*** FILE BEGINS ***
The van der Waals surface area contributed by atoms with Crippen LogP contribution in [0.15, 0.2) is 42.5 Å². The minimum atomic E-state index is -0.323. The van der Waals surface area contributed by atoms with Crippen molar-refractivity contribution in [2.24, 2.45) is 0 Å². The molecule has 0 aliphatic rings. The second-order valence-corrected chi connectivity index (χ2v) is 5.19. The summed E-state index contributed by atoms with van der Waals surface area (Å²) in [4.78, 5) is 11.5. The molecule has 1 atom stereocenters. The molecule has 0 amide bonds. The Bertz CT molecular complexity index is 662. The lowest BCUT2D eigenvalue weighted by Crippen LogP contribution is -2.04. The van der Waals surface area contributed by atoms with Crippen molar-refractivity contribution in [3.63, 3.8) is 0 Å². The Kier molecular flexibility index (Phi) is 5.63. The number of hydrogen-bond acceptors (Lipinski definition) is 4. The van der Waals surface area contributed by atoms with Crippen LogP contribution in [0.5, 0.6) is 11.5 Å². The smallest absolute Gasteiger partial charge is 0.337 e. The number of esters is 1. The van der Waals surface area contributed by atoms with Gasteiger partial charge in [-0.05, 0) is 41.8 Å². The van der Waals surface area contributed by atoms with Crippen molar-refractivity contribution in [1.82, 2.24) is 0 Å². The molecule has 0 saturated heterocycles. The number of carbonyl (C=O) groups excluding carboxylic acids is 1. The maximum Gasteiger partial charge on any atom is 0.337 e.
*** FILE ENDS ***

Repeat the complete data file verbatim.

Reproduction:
The van der Waals surface area contributed by atoms with Crippen LogP contribution in [0.15, 0.2) is 42.5 Å². The minimum atomic E-state index is -0.323. The van der Waals surface area contributed by atoms with Crippen molar-refractivity contribution in [2.24, 2.45) is 0 Å². The molecule has 0 aliphatic rings. The second-order valence-corrected chi connectivity index (χ2v) is 5.19. The summed E-state index contributed by atoms with van der Waals surface area (Å²) in [4.78, 5) is 11.5. The molecule has 1 atom stereocenters. The molecule has 0 amide bonds. The Bertz CT molecular complexity index is 662. The lowest BCUT2D eigenvalue weighted by Crippen LogP contribution is -2.04. The van der Waals surface area contributed by atoms with Crippen molar-refractivity contribution in [3.63, 3.8) is 0 Å². The Kier molecular flexibility index (Phi) is 5.63. The number of hydrogen-bond acceptors (Lipinski definition) is 4. The van der Waals surface area contributed by atoms with Crippen LogP contribution in [0.5, 0.6) is 11.5 Å². The smallest absolute Gasteiger partial charge is 0.337 e. The number of esters is 1. The van der Waals surface area contributed by atoms with Gasteiger partial charge in [-0.05, 0) is 41.8 Å². The van der Waals surface area contributed by atoms with Crippen molar-refractivity contribution in [1.82, 2.24) is 0 Å². The molecule has 0 saturated heterocycles. The number of carbonyl (C=O) groups excluding carboxylic acids is 1. The maximum Gasteiger partial charge on any atom is 0.337 e.